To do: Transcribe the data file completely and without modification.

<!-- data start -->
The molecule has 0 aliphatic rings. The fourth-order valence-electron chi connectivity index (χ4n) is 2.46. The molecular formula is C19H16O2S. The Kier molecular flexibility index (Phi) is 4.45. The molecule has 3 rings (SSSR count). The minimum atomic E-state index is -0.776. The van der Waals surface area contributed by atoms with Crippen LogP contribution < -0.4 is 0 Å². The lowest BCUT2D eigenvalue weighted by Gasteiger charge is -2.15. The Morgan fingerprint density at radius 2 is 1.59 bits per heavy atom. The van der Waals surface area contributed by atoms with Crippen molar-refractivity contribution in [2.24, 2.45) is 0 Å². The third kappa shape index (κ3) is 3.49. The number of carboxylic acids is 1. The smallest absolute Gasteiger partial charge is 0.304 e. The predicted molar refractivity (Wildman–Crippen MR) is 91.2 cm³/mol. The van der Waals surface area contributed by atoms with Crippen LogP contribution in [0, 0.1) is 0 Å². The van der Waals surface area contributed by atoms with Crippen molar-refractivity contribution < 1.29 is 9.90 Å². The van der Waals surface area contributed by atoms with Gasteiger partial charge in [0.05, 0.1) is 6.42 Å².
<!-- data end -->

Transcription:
The molecule has 0 aliphatic rings. The fourth-order valence-electron chi connectivity index (χ4n) is 2.46. The molecular formula is C19H16O2S. The Kier molecular flexibility index (Phi) is 4.45. The molecule has 3 rings (SSSR count). The minimum atomic E-state index is -0.776. The van der Waals surface area contributed by atoms with Crippen LogP contribution < -0.4 is 0 Å². The lowest BCUT2D eigenvalue weighted by Gasteiger charge is -2.15. The Morgan fingerprint density at radius 2 is 1.59 bits per heavy atom. The van der Waals surface area contributed by atoms with Crippen molar-refractivity contribution in [2.24, 2.45) is 0 Å². The third kappa shape index (κ3) is 3.49. The number of carboxylic acids is 1. The smallest absolute Gasteiger partial charge is 0.304 e. The predicted molar refractivity (Wildman–Crippen MR) is 91.2 cm³/mol. The van der Waals surface area contributed by atoms with Crippen LogP contribution in [0, 0.1) is 0 Å². The van der Waals surface area contributed by atoms with Crippen molar-refractivity contribution < 1.29 is 9.90 Å². The van der Waals surface area contributed by atoms with Gasteiger partial charge in [0.05, 0.1) is 6.42 Å².